Harry Wootliff’s adaptation of Deborah Kay Davies’ novel boasts charming leads but struggles with outdated gender politics.
Adapted from the 2010 debut novel ‘True Things About Me’ by Deborah Kay Davies, Harry Wootliff’s doomed-pairing drama is brought compellingly to life by its two messy, complex leads. But while formally intriguing and intuitively shot by Ashley Connor, the film’s depiction of a Millennial in crisis doesn’t seem to offer anything new to chew on.
Thirtysomething Kate (Ruth Wilson) is a perennially bored woman living in Ramsgate, working in a benefits office and struggling to find a reason to get up in the morning. Lunchtimes are spent nibbling on egg and cress sandwiches, evenings being lectured by passive aggressive friend Allison (Hayley Squires) at the pub. After an enigmatic claimant (Tom Burke) flirts with her, stirring a long-dormant passion in the pit of her stomach, the pair soon begin a relationship which neither know how to feel good in. Like the sweaty, vodka-breath kisses they exchange in dark corners, the novelty soon wears off. Yet neither knows when to quit.
Burke, or ‘Blond,’ goes from telling Kate her breath stinks one moment to saying, “You complete me” the next. Slobby, charming and dangerous all at once, he bares his soul – and his bottom, numerous times – but is himself running from a traumatic childhood and is clearly unable to commit to the kind of stable relationship Kate yearns for. Despite his bad clothes, poorly bleached ’do and recent stint in prison, Blond attracts Kate, a slightly pervy distraction from her grey routine.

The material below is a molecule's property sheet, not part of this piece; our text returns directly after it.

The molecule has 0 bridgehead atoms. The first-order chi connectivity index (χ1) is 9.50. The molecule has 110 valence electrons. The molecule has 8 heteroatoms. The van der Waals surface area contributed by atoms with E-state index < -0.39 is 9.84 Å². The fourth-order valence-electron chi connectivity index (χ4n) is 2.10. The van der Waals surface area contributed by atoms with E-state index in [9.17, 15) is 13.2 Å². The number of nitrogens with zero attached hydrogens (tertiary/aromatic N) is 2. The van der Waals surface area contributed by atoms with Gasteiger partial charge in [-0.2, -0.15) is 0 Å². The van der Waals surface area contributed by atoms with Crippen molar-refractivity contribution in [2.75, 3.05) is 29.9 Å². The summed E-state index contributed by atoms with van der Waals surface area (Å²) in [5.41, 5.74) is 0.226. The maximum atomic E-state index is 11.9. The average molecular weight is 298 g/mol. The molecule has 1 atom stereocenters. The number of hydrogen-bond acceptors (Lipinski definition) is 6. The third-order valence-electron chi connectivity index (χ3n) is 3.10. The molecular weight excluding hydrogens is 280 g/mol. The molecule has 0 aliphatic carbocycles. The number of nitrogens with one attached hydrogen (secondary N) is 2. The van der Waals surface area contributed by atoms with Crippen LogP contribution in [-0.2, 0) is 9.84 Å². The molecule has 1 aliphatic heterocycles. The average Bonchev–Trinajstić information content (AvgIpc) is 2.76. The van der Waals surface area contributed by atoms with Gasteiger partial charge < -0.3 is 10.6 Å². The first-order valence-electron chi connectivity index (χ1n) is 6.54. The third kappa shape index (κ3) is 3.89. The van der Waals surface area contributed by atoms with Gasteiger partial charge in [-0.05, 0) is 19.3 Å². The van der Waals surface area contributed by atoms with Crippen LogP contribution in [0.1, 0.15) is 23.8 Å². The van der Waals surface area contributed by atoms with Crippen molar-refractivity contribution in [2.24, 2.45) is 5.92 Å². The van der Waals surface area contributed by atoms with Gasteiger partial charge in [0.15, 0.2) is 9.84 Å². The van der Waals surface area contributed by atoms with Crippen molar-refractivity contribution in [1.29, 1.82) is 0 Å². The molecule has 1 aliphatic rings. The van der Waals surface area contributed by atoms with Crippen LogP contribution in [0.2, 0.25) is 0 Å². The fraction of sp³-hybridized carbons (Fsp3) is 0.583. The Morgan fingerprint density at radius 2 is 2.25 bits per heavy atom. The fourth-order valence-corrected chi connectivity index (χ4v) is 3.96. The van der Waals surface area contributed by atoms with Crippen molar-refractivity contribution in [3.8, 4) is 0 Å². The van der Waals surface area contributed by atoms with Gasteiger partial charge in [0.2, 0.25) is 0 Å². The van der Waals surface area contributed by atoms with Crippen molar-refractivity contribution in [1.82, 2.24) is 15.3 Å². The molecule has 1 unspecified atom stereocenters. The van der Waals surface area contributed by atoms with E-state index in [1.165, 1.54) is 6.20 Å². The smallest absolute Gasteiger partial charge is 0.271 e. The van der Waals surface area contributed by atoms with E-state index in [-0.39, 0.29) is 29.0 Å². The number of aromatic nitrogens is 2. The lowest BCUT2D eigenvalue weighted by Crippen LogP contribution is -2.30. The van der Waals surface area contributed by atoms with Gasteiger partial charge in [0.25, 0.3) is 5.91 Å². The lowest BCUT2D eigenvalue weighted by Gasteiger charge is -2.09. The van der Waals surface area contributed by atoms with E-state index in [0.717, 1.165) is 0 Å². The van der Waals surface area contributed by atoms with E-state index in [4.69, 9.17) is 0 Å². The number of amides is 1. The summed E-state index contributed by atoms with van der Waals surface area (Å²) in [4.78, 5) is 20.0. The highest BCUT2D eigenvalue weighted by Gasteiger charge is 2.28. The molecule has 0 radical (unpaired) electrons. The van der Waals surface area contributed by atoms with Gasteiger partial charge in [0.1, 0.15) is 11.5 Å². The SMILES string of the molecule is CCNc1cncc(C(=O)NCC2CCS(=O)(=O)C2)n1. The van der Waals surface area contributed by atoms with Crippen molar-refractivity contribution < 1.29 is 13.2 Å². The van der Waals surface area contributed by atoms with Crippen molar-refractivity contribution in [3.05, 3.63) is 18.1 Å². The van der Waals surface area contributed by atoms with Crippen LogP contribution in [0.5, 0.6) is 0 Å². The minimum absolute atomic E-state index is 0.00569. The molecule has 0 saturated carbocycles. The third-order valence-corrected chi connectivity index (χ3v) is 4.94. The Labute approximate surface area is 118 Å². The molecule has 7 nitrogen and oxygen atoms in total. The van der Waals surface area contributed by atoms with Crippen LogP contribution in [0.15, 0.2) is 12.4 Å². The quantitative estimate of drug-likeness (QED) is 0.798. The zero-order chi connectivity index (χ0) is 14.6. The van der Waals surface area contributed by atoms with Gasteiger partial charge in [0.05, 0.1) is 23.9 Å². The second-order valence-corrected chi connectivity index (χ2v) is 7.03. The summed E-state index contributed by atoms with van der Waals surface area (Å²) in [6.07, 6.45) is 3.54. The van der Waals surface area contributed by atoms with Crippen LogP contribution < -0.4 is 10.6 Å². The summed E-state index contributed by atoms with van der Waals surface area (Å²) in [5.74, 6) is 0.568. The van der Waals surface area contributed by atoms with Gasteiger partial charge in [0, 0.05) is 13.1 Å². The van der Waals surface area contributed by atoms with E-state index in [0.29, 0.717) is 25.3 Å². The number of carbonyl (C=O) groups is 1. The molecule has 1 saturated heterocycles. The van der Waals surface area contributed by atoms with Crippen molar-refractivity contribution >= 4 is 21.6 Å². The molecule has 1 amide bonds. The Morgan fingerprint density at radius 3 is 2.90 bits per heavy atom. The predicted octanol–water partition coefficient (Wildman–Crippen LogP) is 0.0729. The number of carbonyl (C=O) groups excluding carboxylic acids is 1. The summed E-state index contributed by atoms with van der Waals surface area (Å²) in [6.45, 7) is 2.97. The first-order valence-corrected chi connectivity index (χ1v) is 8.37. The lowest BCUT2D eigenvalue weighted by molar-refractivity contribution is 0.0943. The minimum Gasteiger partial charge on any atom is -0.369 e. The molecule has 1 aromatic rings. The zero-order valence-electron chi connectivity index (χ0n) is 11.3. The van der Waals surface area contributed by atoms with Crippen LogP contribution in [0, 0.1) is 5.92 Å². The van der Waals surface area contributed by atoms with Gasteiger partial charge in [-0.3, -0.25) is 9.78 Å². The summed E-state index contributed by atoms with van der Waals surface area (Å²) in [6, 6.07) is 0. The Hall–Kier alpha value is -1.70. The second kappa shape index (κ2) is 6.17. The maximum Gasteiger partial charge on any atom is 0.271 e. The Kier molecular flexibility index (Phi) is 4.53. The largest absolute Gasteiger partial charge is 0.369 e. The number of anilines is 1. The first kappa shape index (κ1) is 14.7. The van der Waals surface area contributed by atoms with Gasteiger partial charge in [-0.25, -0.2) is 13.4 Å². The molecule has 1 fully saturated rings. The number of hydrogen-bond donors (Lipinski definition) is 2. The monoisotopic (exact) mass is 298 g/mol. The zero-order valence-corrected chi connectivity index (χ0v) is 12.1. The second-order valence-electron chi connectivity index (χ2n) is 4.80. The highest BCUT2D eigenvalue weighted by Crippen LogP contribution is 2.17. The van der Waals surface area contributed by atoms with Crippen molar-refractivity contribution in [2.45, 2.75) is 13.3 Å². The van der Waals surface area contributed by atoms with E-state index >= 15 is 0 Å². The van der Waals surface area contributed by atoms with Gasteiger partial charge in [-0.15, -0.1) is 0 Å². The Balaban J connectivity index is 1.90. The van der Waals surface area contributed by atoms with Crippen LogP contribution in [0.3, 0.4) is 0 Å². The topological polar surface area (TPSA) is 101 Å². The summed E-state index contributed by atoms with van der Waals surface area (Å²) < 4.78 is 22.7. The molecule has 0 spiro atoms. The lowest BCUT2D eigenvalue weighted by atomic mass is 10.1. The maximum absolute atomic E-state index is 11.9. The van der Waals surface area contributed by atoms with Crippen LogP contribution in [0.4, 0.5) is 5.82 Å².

Their chemistry is palpable: she’s high on infatuation and constantly on the hunt for her next demeaning hit. Her pursuit of Blond is a painful act of self-flagellation resulting from nobody in her life being equipped to support or understand her, every new pregnancy or wedding announcement on her Instagram feed reminds her of her solutitude.
The problem is, everything about True Things feels a bit dated. Its exploration of power dynamics, female sexual appetites, gaslighting and emotional manipulation are nothing new. Sure, these things are happening today, but the entire thing feels like a buzzword from half a decade ago. Kate is a messy, funny, intelligent, modern female protagonist: great! Now what?
After over an hour of intimately photographed naturalism, the film loses its focus when Kate’s world begins to crumble around her – literally – and multiple fake-out scenes start to really spoon-feed you about the protagonist’s mental state. Still, the general atmosphere is compelling. The tacky kitsch of Ramsgate, with its squawking gulls and neon lights, only exacerbates True Things’ preoccupation with the unbearable cacophony of modern life. Alex Baranowski’s prickling, pins-and-needles string score externalises Kate’s nerves, oscillating between excitement and pain. When we’re desperate for Kate to step away from this horrid relationship, a claustrophobic 1:33 ratio locks us into her endless cycle of humiliation.
Wilson and Burke have plenty to do with their well-written roles,